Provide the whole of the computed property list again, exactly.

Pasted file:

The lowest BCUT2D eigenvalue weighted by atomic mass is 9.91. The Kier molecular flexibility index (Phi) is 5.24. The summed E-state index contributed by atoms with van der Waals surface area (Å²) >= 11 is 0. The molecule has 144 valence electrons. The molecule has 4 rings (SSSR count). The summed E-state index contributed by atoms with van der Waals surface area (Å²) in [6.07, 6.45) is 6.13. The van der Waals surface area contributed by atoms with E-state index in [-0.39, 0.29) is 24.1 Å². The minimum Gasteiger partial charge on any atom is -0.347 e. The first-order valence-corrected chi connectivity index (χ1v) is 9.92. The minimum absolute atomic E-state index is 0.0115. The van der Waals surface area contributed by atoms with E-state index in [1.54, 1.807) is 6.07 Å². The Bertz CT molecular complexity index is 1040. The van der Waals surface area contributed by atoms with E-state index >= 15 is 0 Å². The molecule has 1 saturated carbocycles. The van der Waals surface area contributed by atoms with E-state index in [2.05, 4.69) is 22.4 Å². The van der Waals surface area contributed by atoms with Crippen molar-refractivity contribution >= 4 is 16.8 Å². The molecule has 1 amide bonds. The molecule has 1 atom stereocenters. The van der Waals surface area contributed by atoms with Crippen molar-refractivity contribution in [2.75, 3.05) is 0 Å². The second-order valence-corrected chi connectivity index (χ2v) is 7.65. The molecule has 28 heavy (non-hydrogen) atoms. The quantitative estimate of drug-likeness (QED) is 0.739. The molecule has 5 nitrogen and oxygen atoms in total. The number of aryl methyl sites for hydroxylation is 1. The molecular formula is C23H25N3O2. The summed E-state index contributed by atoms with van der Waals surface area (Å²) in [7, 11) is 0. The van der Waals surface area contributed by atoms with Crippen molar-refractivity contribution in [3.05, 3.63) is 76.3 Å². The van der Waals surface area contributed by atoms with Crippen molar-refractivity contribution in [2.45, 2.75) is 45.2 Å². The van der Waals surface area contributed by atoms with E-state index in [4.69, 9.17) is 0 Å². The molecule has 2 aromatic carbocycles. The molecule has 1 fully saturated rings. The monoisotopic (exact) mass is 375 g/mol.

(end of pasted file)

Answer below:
The lowest BCUT2D eigenvalue weighted by atomic mass is 9.91. The Kier molecular flexibility index (Phi) is 5.24. The summed E-state index contributed by atoms with van der Waals surface area (Å²) >= 11 is 0. The molecule has 144 valence electrons. The molecule has 4 rings (SSSR count). The summed E-state index contributed by atoms with van der Waals surface area (Å²) in [6.07, 6.45) is 6.13. The van der Waals surface area contributed by atoms with E-state index in [-0.39, 0.29) is 24.1 Å². The minimum Gasteiger partial charge on any atom is -0.347 e. The first-order valence-corrected chi connectivity index (χ1v) is 9.92. The minimum absolute atomic E-state index is 0.0115. The van der Waals surface area contributed by atoms with E-state index in [1.54, 1.807) is 6.07 Å². The Bertz CT molecular complexity index is 1040. The van der Waals surface area contributed by atoms with E-state index >= 15 is 0 Å². The molecule has 1 saturated carbocycles. The van der Waals surface area contributed by atoms with E-state index in [2.05, 4.69) is 22.4 Å². The van der Waals surface area contributed by atoms with Crippen molar-refractivity contribution >= 4 is 16.8 Å². The molecule has 1 amide bonds. The molecule has 1 atom stereocenters. The van der Waals surface area contributed by atoms with Crippen molar-refractivity contribution in [2.75, 3.05) is 0 Å². The second-order valence-corrected chi connectivity index (χ2v) is 7.65. The molecule has 28 heavy (non-hydrogen) atoms. The quantitative estimate of drug-likeness (QED) is 0.739. The molecule has 5 nitrogen and oxygen atoms in total. The number of aryl methyl sites for hydroxylation is 1. The molecular formula is C23H25N3O2. The summed E-state index contributed by atoms with van der Waals surface area (Å²) in [7, 11) is 0. The van der Waals surface area contributed by atoms with Crippen molar-refractivity contribution in [3.05, 3.63) is 76.3 Å². The van der Waals surface area contributed by atoms with Crippen molar-refractivity contribution in [2.45, 2.75) is 45.2 Å². The van der Waals surface area contributed by atoms with E-state index in [4.69, 9.17) is 0 Å². The molecule has 2 aromatic carbocycles. The molecule has 1 fully saturated rings. The monoisotopic (exact) mass is 375 g/mol.